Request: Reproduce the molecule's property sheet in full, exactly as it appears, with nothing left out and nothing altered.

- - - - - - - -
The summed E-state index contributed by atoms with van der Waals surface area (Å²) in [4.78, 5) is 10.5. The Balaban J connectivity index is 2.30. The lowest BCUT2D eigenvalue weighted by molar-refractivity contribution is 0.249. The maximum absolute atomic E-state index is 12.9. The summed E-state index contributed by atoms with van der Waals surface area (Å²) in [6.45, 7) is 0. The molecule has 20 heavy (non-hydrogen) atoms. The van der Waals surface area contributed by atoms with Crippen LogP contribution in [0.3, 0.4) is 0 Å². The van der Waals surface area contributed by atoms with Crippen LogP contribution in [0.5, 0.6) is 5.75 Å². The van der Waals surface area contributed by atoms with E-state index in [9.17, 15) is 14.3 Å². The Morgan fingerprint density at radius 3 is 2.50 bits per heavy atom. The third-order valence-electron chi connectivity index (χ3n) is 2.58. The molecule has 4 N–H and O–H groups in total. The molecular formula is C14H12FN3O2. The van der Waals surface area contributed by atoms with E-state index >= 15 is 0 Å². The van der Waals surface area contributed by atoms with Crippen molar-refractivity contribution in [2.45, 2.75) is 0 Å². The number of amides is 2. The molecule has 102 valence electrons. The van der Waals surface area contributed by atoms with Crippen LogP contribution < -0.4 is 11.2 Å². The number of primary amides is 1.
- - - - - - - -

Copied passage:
The summed E-state index contributed by atoms with van der Waals surface area (Å²) in [4.78, 5) is 10.5. The Balaban J connectivity index is 2.30. The lowest BCUT2D eigenvalue weighted by molar-refractivity contribution is 0.249. The maximum absolute atomic E-state index is 12.9. The summed E-state index contributed by atoms with van der Waals surface area (Å²) in [6.45, 7) is 0. The molecule has 20 heavy (non-hydrogen) atoms. The van der Waals surface area contributed by atoms with Crippen LogP contribution in [0.3, 0.4) is 0 Å². The van der Waals surface area contributed by atoms with Crippen LogP contribution in [0.5, 0.6) is 5.75 Å². The van der Waals surface area contributed by atoms with E-state index in [9.17, 15) is 14.3 Å². The Morgan fingerprint density at radius 3 is 2.50 bits per heavy atom. The third-order valence-electron chi connectivity index (χ3n) is 2.58. The molecule has 4 N–H and O–H groups in total. The molecular formula is C14H12FN3O2. The van der Waals surface area contributed by atoms with E-state index >= 15 is 0 Å². The van der Waals surface area contributed by atoms with Crippen molar-refractivity contribution in [2.45, 2.75) is 0 Å². The number of amides is 2. The molecule has 102 valence electrons. The van der Waals surface area contributed by atoms with Crippen LogP contribution < -0.4 is 11.2 Å². The number of primary amides is 1.